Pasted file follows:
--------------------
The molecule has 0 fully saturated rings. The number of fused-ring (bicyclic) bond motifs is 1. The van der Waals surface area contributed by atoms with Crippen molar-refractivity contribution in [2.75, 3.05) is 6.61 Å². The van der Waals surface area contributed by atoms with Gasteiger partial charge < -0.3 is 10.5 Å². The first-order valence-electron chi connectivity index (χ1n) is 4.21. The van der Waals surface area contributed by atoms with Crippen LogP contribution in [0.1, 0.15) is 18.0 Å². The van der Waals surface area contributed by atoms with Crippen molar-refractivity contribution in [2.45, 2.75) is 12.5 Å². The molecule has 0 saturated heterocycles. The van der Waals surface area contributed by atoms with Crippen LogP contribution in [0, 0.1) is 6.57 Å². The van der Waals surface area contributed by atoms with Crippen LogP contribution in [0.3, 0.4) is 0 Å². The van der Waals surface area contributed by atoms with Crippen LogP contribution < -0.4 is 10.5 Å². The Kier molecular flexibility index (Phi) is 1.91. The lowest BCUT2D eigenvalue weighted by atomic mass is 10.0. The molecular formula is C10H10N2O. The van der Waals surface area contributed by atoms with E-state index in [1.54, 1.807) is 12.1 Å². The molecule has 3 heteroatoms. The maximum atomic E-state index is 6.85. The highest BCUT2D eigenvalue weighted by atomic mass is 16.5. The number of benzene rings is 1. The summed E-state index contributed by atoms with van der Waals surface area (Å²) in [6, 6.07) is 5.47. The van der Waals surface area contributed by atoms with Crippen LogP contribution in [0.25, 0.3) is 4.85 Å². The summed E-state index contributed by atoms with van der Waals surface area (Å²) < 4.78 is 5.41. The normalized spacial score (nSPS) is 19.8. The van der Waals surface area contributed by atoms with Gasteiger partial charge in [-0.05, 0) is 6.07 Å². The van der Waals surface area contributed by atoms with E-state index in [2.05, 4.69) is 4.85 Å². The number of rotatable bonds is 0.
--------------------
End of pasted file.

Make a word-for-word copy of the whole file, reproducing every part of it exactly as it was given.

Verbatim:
The molecule has 0 fully saturated rings. The number of fused-ring (bicyclic) bond motifs is 1. The van der Waals surface area contributed by atoms with Crippen molar-refractivity contribution in [2.75, 3.05) is 6.61 Å². The van der Waals surface area contributed by atoms with Gasteiger partial charge < -0.3 is 10.5 Å². The first-order valence-electron chi connectivity index (χ1n) is 4.21. The van der Waals surface area contributed by atoms with Crippen LogP contribution in [0.1, 0.15) is 18.0 Å². The van der Waals surface area contributed by atoms with Crippen molar-refractivity contribution in [2.45, 2.75) is 12.5 Å². The molecule has 0 saturated heterocycles. The van der Waals surface area contributed by atoms with Crippen LogP contribution in [0, 0.1) is 6.57 Å². The van der Waals surface area contributed by atoms with Crippen LogP contribution in [0.3, 0.4) is 0 Å². The van der Waals surface area contributed by atoms with Crippen LogP contribution < -0.4 is 10.5 Å². The Kier molecular flexibility index (Phi) is 1.91. The lowest BCUT2D eigenvalue weighted by atomic mass is 10.0. The molecular formula is C10H10N2O. The van der Waals surface area contributed by atoms with E-state index in [1.54, 1.807) is 12.1 Å². The molecule has 3 heteroatoms. The maximum atomic E-state index is 6.85. The highest BCUT2D eigenvalue weighted by atomic mass is 16.5. The number of benzene rings is 1. The summed E-state index contributed by atoms with van der Waals surface area (Å²) in [6, 6.07) is 5.47. The van der Waals surface area contributed by atoms with Crippen LogP contribution in [0.25, 0.3) is 4.85 Å². The summed E-state index contributed by atoms with van der Waals surface area (Å²) < 4.78 is 5.41. The normalized spacial score (nSPS) is 19.8. The van der Waals surface area contributed by atoms with Gasteiger partial charge in [-0.05, 0) is 6.07 Å². The van der Waals surface area contributed by atoms with E-state index in [2.05, 4.69) is 4.85 Å². The number of rotatable bonds is 0.